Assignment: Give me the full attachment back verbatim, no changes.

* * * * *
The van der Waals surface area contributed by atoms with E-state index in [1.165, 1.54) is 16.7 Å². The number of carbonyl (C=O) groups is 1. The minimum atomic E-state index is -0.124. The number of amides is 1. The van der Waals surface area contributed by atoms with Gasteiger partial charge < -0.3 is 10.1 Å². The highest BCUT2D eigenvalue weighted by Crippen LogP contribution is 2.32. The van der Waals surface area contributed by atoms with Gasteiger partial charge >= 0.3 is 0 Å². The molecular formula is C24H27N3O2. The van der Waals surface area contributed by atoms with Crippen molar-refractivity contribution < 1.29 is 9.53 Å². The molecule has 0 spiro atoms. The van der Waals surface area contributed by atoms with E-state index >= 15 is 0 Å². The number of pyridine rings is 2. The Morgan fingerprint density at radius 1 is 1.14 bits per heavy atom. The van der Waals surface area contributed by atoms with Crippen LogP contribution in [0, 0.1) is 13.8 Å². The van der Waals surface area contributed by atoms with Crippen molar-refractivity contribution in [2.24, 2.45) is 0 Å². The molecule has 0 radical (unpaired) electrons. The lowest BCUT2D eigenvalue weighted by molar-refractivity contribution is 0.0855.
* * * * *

The van der Waals surface area contributed by atoms with E-state index in [1.165, 1.54) is 16.7 Å². The number of carbonyl (C=O) groups is 1. The minimum atomic E-state index is -0.124. The number of amides is 1. The van der Waals surface area contributed by atoms with Gasteiger partial charge < -0.3 is 10.1 Å². The highest BCUT2D eigenvalue weighted by Crippen LogP contribution is 2.32. The van der Waals surface area contributed by atoms with Gasteiger partial charge >= 0.3 is 0 Å². The molecular formula is C24H27N3O2. The van der Waals surface area contributed by atoms with Crippen molar-refractivity contribution < 1.29 is 9.53 Å². The molecule has 0 spiro atoms. The van der Waals surface area contributed by atoms with E-state index >= 15 is 0 Å². The number of pyridine rings is 2. The Morgan fingerprint density at radius 1 is 1.14 bits per heavy atom. The van der Waals surface area contributed by atoms with Crippen LogP contribution in [0, 0.1) is 13.8 Å². The van der Waals surface area contributed by atoms with Crippen molar-refractivity contribution in [2.24, 2.45) is 0 Å². The molecule has 0 radical (unpaired) electrons. The lowest BCUT2D eigenvalue weighted by molar-refractivity contribution is 0.0855.